BRICS and Africa

David-H-Shinn-01
Photo: David H. Shinn

BRICS and Africa
Next Generation of African Security Leaders
Africa Center for Strategic Studies
National Defense University
Fort McNair
Washington, D.C.
19 March 2013

Remarks by David H. Shinn
Adjunct Professor, Elliott School of International Affairs
George Washington University

Introduction

Brazil, Russia, India, China and South Africa, the so-called BRICS, will hold their 5th summit in Durban, South Africa, 25-27 March 2013. The theme of the summit is “BRICS and Africa— partnerships for integration and industrialization.”

Russian President Vladimir Putin and Chinese President Xi Jinping will join the presidents of Brazil and South Africa and the prime minister of India. This meeting will showcase South Africa and give the other leaders opportunity to learn more about Xi Jinping. The Chinese and Russian presidents will also make separate state visits to South Africa.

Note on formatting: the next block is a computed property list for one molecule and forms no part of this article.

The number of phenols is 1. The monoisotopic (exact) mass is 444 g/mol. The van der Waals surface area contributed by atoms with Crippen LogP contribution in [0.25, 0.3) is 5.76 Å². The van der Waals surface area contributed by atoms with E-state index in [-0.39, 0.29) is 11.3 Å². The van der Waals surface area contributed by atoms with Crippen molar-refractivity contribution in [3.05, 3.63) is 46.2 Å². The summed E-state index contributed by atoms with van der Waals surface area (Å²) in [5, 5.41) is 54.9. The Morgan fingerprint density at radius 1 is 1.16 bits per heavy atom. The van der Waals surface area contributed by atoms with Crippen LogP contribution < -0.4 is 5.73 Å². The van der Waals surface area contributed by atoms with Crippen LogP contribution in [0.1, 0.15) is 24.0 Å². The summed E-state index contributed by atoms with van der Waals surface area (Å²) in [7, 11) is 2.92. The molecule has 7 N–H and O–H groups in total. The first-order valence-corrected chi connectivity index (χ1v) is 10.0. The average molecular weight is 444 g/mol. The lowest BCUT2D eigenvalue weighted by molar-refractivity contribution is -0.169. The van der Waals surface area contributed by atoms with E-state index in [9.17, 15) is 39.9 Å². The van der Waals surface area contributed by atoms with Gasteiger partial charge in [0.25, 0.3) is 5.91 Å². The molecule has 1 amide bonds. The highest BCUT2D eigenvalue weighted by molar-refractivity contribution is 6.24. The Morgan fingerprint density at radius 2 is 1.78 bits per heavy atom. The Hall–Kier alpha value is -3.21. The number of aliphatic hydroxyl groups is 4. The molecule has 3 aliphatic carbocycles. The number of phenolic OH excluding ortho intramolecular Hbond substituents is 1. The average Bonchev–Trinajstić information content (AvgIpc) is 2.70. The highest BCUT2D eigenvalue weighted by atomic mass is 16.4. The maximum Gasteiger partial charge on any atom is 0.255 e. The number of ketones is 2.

The BRICS have met annually since 2009, although South Africa only joined the group at the end of 2010. One of the items on the agenda in Durban is the creation of a $240 billion development bank and bailout fund, which could serve as an alternative to the International Monetary Fund. Lack of agreement on the currency for use in the fund may delay a decision.

In January 2013, this summit was preceded for the first time by a stand-alone meeting in New Delhi of the national security advisors of the five BRICS. At previous summits, the national security advisors met on the sidelines. According to press reports,terrorism, cyber security, piracy and the situation in Syria dominated this session. Brazil emphasized the security situation at the 2014 World Cup and 2016 Olympics. South Africa focused on extremism in North Africa and the Sahel.